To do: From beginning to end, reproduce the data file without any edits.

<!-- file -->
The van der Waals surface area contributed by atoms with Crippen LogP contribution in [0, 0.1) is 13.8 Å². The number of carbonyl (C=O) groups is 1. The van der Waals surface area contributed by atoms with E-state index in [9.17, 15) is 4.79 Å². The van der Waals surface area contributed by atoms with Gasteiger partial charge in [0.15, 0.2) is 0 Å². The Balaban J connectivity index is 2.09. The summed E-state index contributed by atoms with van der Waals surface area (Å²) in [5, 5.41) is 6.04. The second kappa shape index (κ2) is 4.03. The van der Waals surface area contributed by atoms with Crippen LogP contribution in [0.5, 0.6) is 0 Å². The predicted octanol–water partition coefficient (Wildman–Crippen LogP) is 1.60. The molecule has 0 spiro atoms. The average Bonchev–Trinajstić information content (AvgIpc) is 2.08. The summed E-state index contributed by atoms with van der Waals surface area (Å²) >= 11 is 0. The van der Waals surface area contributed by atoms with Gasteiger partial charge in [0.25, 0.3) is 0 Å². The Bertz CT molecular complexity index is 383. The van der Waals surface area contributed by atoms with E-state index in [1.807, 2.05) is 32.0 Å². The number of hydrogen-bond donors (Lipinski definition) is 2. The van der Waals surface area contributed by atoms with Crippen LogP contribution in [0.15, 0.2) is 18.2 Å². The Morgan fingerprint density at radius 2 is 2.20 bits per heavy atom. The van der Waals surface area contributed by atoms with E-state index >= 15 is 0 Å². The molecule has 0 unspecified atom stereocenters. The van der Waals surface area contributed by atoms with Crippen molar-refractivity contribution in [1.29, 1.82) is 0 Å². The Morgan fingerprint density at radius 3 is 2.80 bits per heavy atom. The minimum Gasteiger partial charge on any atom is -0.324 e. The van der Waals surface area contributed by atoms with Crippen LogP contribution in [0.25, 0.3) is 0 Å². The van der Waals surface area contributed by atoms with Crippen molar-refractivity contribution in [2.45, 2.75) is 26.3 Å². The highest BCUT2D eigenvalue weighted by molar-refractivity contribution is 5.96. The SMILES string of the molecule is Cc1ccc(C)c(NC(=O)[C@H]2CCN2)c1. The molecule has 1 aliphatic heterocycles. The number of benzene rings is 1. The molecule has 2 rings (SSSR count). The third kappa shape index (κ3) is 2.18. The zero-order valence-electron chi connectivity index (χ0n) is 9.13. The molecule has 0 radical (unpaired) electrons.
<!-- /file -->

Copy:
The van der Waals surface area contributed by atoms with Crippen LogP contribution in [0, 0.1) is 13.8 Å². The number of carbonyl (C=O) groups is 1. The van der Waals surface area contributed by atoms with E-state index in [9.17, 15) is 4.79 Å². The van der Waals surface area contributed by atoms with Gasteiger partial charge in [0.15, 0.2) is 0 Å². The Balaban J connectivity index is 2.09. The summed E-state index contributed by atoms with van der Waals surface area (Å²) in [5, 5.41) is 6.04. The second kappa shape index (κ2) is 4.03. The van der Waals surface area contributed by atoms with Crippen LogP contribution in [0.5, 0.6) is 0 Å². The predicted octanol–water partition coefficient (Wildman–Crippen LogP) is 1.60. The molecule has 0 spiro atoms. The average Bonchev–Trinajstić information content (AvgIpc) is 2.08. The summed E-state index contributed by atoms with van der Waals surface area (Å²) >= 11 is 0. The van der Waals surface area contributed by atoms with Gasteiger partial charge in [0.25, 0.3) is 0 Å². The Bertz CT molecular complexity index is 383. The van der Waals surface area contributed by atoms with E-state index in [1.807, 2.05) is 32.0 Å². The number of hydrogen-bond donors (Lipinski definition) is 2. The van der Waals surface area contributed by atoms with Crippen LogP contribution in [0.15, 0.2) is 18.2 Å². The Morgan fingerprint density at radius 2 is 2.20 bits per heavy atom. The van der Waals surface area contributed by atoms with E-state index >= 15 is 0 Å². The molecule has 0 unspecified atom stereocenters. The van der Waals surface area contributed by atoms with Crippen molar-refractivity contribution in [1.29, 1.82) is 0 Å². The Morgan fingerprint density at radius 3 is 2.80 bits per heavy atom. The minimum Gasteiger partial charge on any atom is -0.324 e. The van der Waals surface area contributed by atoms with Crippen LogP contribution in [0.25, 0.3) is 0 Å². The van der Waals surface area contributed by atoms with Crippen molar-refractivity contribution in [2.45, 2.75) is 26.3 Å². The highest BCUT2D eigenvalue weighted by molar-refractivity contribution is 5.96. The SMILES string of the molecule is Cc1ccc(C)c(NC(=O)[C@H]2CCN2)c1. The molecule has 1 aliphatic heterocycles. The number of benzene rings is 1. The molecule has 2 rings (SSSR count). The third kappa shape index (κ3) is 2.18. The zero-order valence-electron chi connectivity index (χ0n) is 9.13. The molecule has 0 radical (unpaired) electrons.